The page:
There have been a number of important new developments in the battle over domestic drones in the United States this week, many of which lend support to the concerns that I have raised in my last two posts.
First, the FAA has confirmed this week that it is launching an official investigation into the use of a drone, in this case a small, multirotor aircraft, over the 4/20 rally in Denver, Colorado. Allen Kenitzer of the FAA told ABC News 7 in Denver that “Anyone who wants to fly an aircraft – manned or unmanned – in U.S. airspace needs some level of authorization from the FAA.” The ABC News 7 story goes on to claim, likely as a result of FAA misinformation, that “the [voluntary model aircraft guidelines] specifically exclude the flying of model aircraft for business purposes.” Finally, based on an FAA “fact sheet” about unmanned aircraft systems, the article says that use of such devices, which includes model aircraft, is prohibited “over densely-populated areas.”
This story supports my first concern, which is that the FAA’s purported ban on domestic “drones,” which includes everything from children’s toys to military Predator drones, is not only arbritrary and capricious, but also risks infringing First Amendment rights when enforcement action is taken against photographers and journalists.
In regard to FAA’s arbitrary and capricious attempts to enforce its purported ban, and as I noted previously, there is nothing in the voluntary guidelines for operation of model aircraft [PDF] that prohibits their use for business purposes. Additionally, though the voluntary guidelines recommend that a model aircraft operator “select an operating site that is of sufficient distance from populated areas,” it goes on to advise that one “not operate model aircraft in the presence of spectators until the aircraft is successfully flight tested and proven airworthy.” Determination of what is a “sufficient” distance and when the aircraft is safe to fly in the presence of spectators is left up to the operator, as these are voluntary guidelines. The guidelines cannot be read as providing a definite, enforceable prohibition against flying a model aircraft for business purposes, over a crowd, or both.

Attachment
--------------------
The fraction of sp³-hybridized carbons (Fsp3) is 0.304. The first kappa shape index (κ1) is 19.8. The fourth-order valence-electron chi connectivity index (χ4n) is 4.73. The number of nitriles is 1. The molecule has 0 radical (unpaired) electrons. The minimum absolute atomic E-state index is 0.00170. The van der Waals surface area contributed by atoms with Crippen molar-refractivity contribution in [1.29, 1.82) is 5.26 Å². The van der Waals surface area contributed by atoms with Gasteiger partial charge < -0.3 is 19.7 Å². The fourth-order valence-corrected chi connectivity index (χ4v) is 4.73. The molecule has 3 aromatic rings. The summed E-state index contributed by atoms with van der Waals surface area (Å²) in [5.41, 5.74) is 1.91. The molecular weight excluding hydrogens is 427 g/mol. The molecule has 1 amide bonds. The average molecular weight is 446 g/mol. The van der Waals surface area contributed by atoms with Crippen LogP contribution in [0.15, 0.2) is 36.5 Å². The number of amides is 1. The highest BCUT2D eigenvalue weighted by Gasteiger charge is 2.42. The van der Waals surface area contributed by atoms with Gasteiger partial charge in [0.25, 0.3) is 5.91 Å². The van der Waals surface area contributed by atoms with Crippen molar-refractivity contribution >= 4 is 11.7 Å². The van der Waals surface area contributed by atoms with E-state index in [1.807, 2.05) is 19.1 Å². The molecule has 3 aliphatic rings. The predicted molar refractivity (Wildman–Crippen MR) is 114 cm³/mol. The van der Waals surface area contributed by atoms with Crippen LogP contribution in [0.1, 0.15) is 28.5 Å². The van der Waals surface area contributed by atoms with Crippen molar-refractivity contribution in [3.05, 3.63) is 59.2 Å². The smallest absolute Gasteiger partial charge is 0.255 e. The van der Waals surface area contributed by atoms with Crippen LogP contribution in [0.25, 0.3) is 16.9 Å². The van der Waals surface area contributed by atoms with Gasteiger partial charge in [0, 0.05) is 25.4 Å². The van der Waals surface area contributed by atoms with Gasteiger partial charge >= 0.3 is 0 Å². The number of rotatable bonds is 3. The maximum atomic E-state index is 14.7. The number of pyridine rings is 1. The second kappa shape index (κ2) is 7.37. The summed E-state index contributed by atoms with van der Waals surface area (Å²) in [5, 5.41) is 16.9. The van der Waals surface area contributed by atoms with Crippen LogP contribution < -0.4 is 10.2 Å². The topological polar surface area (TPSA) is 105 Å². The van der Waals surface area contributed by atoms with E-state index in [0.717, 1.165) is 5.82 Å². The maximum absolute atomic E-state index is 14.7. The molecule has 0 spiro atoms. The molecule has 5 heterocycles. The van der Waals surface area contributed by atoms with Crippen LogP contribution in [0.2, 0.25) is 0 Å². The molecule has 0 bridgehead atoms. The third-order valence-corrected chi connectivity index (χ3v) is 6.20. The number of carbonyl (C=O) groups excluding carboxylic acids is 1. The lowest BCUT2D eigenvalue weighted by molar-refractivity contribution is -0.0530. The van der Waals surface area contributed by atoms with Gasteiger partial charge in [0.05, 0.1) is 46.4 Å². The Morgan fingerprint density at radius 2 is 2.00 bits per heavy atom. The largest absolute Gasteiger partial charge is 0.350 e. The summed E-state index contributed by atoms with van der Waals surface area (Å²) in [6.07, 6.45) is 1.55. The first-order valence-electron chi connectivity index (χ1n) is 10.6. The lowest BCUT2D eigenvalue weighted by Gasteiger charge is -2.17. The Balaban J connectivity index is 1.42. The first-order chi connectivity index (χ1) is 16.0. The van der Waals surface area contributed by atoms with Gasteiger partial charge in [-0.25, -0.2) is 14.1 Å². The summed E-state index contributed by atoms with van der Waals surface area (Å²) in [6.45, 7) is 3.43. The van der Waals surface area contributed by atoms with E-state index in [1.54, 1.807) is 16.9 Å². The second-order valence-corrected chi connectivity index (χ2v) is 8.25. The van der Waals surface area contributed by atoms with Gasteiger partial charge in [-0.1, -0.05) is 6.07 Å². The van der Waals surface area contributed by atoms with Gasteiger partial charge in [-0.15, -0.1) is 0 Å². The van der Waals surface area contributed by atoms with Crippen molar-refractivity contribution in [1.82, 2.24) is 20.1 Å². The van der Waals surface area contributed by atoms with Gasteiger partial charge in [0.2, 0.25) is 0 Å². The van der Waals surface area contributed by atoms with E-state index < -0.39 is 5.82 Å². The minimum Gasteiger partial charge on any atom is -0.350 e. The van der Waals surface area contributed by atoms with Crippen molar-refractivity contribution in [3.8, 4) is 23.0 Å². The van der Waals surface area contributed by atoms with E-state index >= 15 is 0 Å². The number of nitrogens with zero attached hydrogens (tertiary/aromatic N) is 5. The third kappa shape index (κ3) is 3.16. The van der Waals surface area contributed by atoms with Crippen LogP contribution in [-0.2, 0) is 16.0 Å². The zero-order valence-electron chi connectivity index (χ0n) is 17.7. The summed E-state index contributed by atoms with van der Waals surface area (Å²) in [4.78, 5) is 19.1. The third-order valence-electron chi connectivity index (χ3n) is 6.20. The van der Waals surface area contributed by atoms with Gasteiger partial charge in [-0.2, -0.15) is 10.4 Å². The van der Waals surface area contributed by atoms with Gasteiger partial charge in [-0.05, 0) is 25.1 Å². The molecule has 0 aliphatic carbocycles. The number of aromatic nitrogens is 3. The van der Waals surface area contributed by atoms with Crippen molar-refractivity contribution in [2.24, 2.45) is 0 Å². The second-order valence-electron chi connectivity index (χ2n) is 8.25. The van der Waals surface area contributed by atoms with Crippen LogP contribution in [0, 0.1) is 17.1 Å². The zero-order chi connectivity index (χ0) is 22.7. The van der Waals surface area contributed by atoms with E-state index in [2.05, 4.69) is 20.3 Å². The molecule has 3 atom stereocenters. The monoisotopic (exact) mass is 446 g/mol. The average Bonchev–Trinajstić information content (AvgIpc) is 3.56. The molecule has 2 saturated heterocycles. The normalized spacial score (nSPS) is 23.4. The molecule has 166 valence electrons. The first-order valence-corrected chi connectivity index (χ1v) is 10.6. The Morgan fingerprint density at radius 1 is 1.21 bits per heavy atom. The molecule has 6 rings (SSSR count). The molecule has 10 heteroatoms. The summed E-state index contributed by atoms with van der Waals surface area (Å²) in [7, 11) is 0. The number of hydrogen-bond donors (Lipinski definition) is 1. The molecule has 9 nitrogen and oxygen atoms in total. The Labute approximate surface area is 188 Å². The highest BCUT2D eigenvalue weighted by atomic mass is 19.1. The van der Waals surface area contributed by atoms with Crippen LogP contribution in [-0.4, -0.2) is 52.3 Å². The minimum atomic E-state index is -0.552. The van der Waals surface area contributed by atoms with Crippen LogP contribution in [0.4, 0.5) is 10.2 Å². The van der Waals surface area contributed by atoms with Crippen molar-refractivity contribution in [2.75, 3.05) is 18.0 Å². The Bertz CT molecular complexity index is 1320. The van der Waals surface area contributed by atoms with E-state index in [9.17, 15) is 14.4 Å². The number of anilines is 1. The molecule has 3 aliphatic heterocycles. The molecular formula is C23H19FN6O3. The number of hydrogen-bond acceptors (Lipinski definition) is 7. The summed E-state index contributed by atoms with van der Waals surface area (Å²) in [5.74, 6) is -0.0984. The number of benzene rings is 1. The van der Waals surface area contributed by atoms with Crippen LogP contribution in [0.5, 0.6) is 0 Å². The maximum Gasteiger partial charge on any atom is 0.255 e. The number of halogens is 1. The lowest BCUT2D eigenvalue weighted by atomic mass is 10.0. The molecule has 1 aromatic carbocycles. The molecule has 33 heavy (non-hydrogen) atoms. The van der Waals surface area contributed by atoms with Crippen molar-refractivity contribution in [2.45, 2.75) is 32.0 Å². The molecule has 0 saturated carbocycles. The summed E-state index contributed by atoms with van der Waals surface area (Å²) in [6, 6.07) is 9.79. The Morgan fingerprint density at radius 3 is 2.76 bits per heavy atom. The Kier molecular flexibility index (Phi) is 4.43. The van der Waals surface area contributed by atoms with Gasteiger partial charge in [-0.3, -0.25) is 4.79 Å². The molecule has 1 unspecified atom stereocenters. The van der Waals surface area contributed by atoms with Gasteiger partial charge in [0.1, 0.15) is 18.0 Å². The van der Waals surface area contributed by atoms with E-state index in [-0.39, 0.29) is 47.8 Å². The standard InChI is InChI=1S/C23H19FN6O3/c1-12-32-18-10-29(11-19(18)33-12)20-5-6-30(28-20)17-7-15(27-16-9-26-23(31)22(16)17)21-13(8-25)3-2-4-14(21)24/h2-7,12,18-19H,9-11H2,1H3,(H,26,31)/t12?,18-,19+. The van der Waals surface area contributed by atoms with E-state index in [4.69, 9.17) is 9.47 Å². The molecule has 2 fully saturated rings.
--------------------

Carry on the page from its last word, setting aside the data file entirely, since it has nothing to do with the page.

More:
Next, as I mentioned in a previous post, FAA enforcement to date has been directed often against individuals and groups engaged in aerial photography or videography. In the Denver case, one can see what appears to be a camera hanging from the bottom of the multirotor aircraft in question, suggesting that its operators were engaged in aerial photography or videography. Attempts at banning or taking enforcement actions against individuals using these devices for photography or videography, especially if they are engaged in newsgathering activities, risks running afoul of the First Amendment.
The second important development comes from the Pew Research Center, which released the results of a survey on “U.S. Views of Technology and the Future.” It indicates that the American public remains highly skeptical of the use of drones inside the United States. Only 22% said that this would be a good thing, while 63% said that domestic drones would be a negative. As I noted last week, domestic drones, including model aircraft once considered toys, are now an object of full-fledged threat inflation. These numbers would seem to indicate that this threat inflation is working.